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Christian leaders file suit alleging 1,000 people killed in the past three years. “The affected Christian communities have been completely overwhelmed and are now desolate and devastated”.
The government of Nigeria failed to protect people massacred by Muslim Fulani herdsmen in predominantly Christian areas of Benue state in 2016 and should prosecute those responsible, a West African court has ruled.
The Economic Community of West African States (ECOWAS) Court of Justice on Feb. 26 ordered the government to investigate the attacks that killed more than 300 Christians and destroyed property in the Agatu area, identify and prosecute the perpetrators and redress victims.
“The Nigerian government was in violation of its obligation to protect the human rights of these communities,” the three judges stated in their unanimous verdict.
The court also ordered Nigeria’s government to take urgent measures to protect Christians in the area by deployment of soldiers and police personnel to the affected communities. The suit states that in the past three years, Muslim Fulani attacks have killed 1,000 people and destroyed property in 15 counties, including the Agatu area.
The Rev. Solomon Mfa, a Catholic priest, along with 10 other Christian leaders in the area had filed suit against the Nigerian government at the court, which has jurisdiction over human rights issues for West Africa, as its companion courts, the European Court of Human Rights and the East African Court of Justice, do for their regions.
COURT: FAILURE OF THE NIGERIAN GOVERNMENT
Based in Abuja, Nigeria’s capital, the ECOWAS court heard the plaintiffs’ request that the president of Nigeria, the inspector general of police, the chief of army staff and the minister of Internal Affairs be held accountable for the violation of the fundamental human rights of area Christians. In the past three years, herdsmen have set ablaze homes, household items, farms, crops, vehicles, machinery, food and schools, the Christian leaders stated.
“Fulani herdsmen within the last three years carried out over 50 major attacks on Benue communities, the most prominent of them taking place in 15 out of 23 Local Government Areas of the state, namely Agatu, Gwer East, Gwer West, Makurdi, Guma, Tarka, Buruku, Katsina Ala, Logo, Ukum, Kwande, Oju, Obi, and Konshisha,” their suit states. “The affected Christian communities have been completely overwhelmed and are now desolate and devastated as they have suffered wanton destruction of their churches, properties and lives.”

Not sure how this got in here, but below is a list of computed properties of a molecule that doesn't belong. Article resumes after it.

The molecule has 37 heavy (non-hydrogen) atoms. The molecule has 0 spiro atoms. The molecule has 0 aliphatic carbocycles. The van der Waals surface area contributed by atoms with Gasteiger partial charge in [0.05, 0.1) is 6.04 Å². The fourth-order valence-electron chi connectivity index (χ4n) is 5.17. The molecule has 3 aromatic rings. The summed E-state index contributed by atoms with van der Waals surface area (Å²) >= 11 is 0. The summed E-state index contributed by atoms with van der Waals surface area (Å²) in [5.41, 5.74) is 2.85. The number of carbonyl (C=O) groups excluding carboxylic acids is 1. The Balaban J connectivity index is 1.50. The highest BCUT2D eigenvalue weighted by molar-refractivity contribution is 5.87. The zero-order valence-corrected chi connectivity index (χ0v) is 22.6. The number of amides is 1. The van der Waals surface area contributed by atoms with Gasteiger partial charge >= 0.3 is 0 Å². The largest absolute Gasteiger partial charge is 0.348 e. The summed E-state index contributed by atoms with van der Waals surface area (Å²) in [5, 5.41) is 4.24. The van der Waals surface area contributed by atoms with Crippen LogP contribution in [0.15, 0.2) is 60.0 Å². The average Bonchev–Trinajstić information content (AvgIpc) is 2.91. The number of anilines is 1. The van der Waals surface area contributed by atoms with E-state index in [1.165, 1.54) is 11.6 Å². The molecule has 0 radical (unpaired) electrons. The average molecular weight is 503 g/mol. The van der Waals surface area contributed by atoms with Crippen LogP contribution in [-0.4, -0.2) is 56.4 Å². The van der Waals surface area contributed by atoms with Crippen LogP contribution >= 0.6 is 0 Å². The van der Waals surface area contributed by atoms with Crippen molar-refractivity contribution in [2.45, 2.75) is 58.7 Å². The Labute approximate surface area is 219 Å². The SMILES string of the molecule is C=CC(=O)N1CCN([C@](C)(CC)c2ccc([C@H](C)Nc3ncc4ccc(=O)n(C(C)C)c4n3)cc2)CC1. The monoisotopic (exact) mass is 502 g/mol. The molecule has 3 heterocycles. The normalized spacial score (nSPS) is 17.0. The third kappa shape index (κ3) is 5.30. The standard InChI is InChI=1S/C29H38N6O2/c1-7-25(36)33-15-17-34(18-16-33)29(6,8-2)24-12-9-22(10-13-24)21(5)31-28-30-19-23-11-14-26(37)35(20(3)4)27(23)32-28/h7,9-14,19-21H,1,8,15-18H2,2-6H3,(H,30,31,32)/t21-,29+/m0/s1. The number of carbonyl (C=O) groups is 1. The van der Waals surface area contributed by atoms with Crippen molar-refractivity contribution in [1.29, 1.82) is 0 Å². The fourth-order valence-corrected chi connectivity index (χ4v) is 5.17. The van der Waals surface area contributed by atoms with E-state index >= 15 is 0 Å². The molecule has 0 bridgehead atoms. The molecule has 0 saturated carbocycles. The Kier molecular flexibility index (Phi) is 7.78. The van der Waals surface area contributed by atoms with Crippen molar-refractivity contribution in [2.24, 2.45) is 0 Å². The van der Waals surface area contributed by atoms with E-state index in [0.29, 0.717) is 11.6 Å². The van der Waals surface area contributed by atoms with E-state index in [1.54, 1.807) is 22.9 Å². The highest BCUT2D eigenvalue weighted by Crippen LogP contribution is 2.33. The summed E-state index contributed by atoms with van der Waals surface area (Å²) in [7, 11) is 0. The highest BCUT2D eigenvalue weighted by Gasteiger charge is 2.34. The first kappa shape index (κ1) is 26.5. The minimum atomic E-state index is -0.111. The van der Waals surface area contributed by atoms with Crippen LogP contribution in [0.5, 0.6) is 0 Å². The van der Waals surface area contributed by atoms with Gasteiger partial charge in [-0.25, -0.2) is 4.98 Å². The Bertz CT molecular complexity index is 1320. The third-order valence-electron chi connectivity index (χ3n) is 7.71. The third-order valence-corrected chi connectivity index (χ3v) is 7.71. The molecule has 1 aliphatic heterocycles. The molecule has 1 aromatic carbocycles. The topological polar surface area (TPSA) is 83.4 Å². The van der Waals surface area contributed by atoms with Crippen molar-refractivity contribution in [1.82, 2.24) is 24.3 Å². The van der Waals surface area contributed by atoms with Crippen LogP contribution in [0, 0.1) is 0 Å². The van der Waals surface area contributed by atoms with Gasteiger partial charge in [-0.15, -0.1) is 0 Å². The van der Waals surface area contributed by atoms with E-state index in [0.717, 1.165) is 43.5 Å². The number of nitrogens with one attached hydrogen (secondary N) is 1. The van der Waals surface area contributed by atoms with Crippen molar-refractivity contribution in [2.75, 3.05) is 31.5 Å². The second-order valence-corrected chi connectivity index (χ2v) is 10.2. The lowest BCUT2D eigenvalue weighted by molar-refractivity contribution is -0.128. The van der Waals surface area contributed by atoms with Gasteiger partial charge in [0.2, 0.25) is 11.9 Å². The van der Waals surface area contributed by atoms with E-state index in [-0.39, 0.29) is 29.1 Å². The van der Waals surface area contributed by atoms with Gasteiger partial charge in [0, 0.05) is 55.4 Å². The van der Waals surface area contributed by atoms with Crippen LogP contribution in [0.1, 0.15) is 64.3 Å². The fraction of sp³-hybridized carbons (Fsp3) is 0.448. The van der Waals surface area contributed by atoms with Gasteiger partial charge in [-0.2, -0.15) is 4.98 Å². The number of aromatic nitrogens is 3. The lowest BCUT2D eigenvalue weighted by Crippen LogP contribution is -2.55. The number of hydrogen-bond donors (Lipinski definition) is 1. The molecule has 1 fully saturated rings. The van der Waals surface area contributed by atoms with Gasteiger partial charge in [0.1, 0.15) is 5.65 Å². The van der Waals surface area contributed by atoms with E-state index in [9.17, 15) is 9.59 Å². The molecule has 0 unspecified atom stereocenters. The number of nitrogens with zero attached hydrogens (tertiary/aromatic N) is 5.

The plaintiffs charged that the failure of the government to constitute an investigation panel or take measures against further attacks amounted to negligence and was oppressive, arbitrary and capricious. They further held the government “responsible for injuring the dignity and pride of the applicants and for causing them great physical and psychological trauma.”
In the lead judgment by Justice Dupe Atoki, the court ordered the government to provide adequate security by deploying more security personnel to the “area to protect the community and prevent further occurrences of that mayhem.”
Based on Article 1 of the African Charter on Human and Peoples’ Right, to which Nigeria is a signatory, the court held that the government is obliged to protect the human rights of its citizens.
The 10 other Christian leaders who filed the suit were the Rev. Joseph Dooga, Dr. Sam Abah, Dr. David Iordaah, Hon. Ochepo Yakubu, Hon. Terse Tange, Favour Adah Paul, Samuel Msonter Ijoho, Iorbee Bajah, Ashi Bajah and Terseer Iorbee Bajah, along with the Movement Against Fulani Occupation (MAFO).
The judges said their decision was anchored in the need to identify the attackers, prosecute them and give justice to the Christian victims.
Government officials have yet to respond to the court’s ruling, but the government had argued that it could not be held responsible for any ethnic crime committed by unidentified and unknown persons not connected or known to the defendants or any of its agencies – a contention the court rejected.
At the same time, the court ruled that it could not award the 500 billion naira (US$1.38 billion) sought by the defendants as it had no record of victims’ names, gender, age or addresses, and destroyed properties had not been specifically identified nor their value estimated.
Solicitor General Dayo Apata, who represented the defendants, blamed the crisis on ethnic differences between the Agatu community and the Fulani community over farming and rearing of animals, “as has been established by various panels of enquiry set up at different times in a bid to proffer solution.”
He argued that the crisis between the Agatu and Fulani communities was not based on security lapses or the inability of the federal or state governments to protect the lives and properties of the people of state, as security agencies were deployed to the Agatu community to protect lives and property.
Justice Edward A. Asante, president of the court, presided over the case, alongside three other judges, including Justice Dupe Atoki, who read the judgment.
Christians make up 51.3 percent of Nigeria’s population, while Muslims living primarily in the north and middle belt account for 45 percent.
Nigeria ranked 12th on Open Doors’ 2019 World Watch List of countries where Christians suffer the most persecution.